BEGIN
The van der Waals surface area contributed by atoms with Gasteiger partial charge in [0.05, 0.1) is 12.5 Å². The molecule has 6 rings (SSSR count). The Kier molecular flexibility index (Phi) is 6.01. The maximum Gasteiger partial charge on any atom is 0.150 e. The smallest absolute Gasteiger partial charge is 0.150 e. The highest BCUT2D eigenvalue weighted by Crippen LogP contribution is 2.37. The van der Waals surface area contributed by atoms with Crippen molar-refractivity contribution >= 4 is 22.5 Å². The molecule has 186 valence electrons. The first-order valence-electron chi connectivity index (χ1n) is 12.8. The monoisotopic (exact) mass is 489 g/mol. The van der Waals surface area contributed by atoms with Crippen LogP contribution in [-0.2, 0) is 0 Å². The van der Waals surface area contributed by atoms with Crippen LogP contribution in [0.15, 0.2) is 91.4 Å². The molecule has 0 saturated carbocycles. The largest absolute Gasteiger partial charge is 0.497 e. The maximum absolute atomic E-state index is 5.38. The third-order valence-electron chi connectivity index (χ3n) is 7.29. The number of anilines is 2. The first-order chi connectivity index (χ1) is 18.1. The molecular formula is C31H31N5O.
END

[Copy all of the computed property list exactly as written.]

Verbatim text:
The van der Waals surface area contributed by atoms with Gasteiger partial charge in [0.05, 0.1) is 12.5 Å². The molecule has 6 rings (SSSR count). The Kier molecular flexibility index (Phi) is 6.01. The maximum Gasteiger partial charge on any atom is 0.150 e. The smallest absolute Gasteiger partial charge is 0.150 e. The highest BCUT2D eigenvalue weighted by Crippen LogP contribution is 2.37. The van der Waals surface area contributed by atoms with Crippen molar-refractivity contribution >= 4 is 22.5 Å². The molecule has 186 valence electrons. The first-order valence-electron chi connectivity index (χ1n) is 12.8. The monoisotopic (exact) mass is 489 g/mol. The van der Waals surface area contributed by atoms with Crippen LogP contribution in [-0.2, 0) is 0 Å². The van der Waals surface area contributed by atoms with Crippen LogP contribution in [0.15, 0.2) is 91.4 Å². The molecule has 0 saturated carbocycles. The largest absolute Gasteiger partial charge is 0.497 e. The maximum absolute atomic E-state index is 5.38. The third-order valence-electron chi connectivity index (χ3n) is 7.29. The number of anilines is 2. The first-order chi connectivity index (χ1) is 18.1. The molecular formula is C31H31N5O.